All that remains of the original faux-brick painted outdoor kitchen is the footprint. Refreshed paint colors and natural cream and gray granite countertops and backsplashes have brought the area up to the current style. The outdoor living area now has a breezy tongue-in- groove cypress ceiling tray and a contemporary ceiling fan and the original high and boxy fireplace has been replaced with a dramatic long and low fire box that now allows a view toward the lake. Matching fire boxes set in chiseled stone also flank the outdoor spa.

The success of an interior design can be measured by the degree to which it reflects the personal tastes, styles, and interests of the homeowner. While the finishes and color choices are important to note, a home’s furnishings speak volumes about the owner’s personal preferences. Satisfying those preferences is often a difficult task when relying on standard selections from furniture manufacturers. In many cases, the designer must create customized pieces that more accurately reflect the owner’s personality and tastes. While the art of creating customized furnishings can be challenging, it is an aspect of interior design that accomplished designers relish.

“I’m interested in my clients’ personal likes and dislikes and in how they’ll be living within their home,” said Vogue Interiors’ Interior Designer Salvatore Giso, IDS. “Are they a family who will be gathering to play games on the floor, people who want to put their feet up, or do they want furnishings that are like pieces of art? Knowing that allows me to create custom pieces with the functionality and style that will work.”

Salvatore has found that standard furniture selections are often not suited to today’s architectural styles. The trend to open-concept floor plans has introduced expansive living areas with great rooms, kitchens, and dining areas that share the same footprint. These larger spaces demand appropriately scaled furnishings.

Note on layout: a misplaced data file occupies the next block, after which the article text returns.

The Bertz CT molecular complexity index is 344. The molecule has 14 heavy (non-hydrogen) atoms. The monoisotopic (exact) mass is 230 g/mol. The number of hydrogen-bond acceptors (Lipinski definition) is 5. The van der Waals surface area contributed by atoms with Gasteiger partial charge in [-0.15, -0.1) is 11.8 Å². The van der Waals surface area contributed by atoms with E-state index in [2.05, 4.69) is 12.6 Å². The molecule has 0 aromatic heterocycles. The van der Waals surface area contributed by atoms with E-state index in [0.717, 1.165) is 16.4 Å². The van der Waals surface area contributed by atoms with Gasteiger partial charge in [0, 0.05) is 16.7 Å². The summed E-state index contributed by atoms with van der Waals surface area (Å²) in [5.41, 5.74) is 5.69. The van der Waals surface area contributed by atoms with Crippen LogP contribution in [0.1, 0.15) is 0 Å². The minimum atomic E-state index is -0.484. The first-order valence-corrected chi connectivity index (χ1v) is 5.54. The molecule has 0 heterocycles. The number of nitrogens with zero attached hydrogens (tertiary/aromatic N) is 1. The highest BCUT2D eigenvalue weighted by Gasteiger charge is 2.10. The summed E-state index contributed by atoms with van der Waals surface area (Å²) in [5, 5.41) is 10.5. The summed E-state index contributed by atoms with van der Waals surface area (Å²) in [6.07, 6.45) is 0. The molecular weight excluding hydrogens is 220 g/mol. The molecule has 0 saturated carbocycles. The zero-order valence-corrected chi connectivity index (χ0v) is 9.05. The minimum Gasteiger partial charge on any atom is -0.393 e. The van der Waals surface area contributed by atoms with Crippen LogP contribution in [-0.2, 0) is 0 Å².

“Today’s homebuyers don’t want formal spaces that don’t get used very often,” said Salvatore. “Architects and builders have responded with big great room floor plans that need to be furnished differently. These are not standard furniture pieces a designer can go to a resource and purchase. It involves creating a custom piece aligned with the client’s personal interests, the functionality required, and that is sized appropriately.”

For Salvatore, gauging the client’s personal interests is an exciting aspect of the custom design process. For one couple, both of whom are pilots, he designed a coffee table using a jet engine as the base and a circular glass top. He also designed a dining table with an aerodynamic looking 120-inch wooden plank top and an iron metal base. Another client did not want to have a huge dining table, but still wanted to be able to entertain. Salvatore created a 64-inch table with hidden hinged leaves that come out of the base to form an 84-inch round table. In the great room, he created a 70-inch square entertainment table that serves as a cocktail table and a game table. A client who is a sports fan wanted an ottoman to serve as a table while watching games. Salvatore created a piece with a flat surface in the middle surrounded by leather padding for those who want to put their feet up and relax.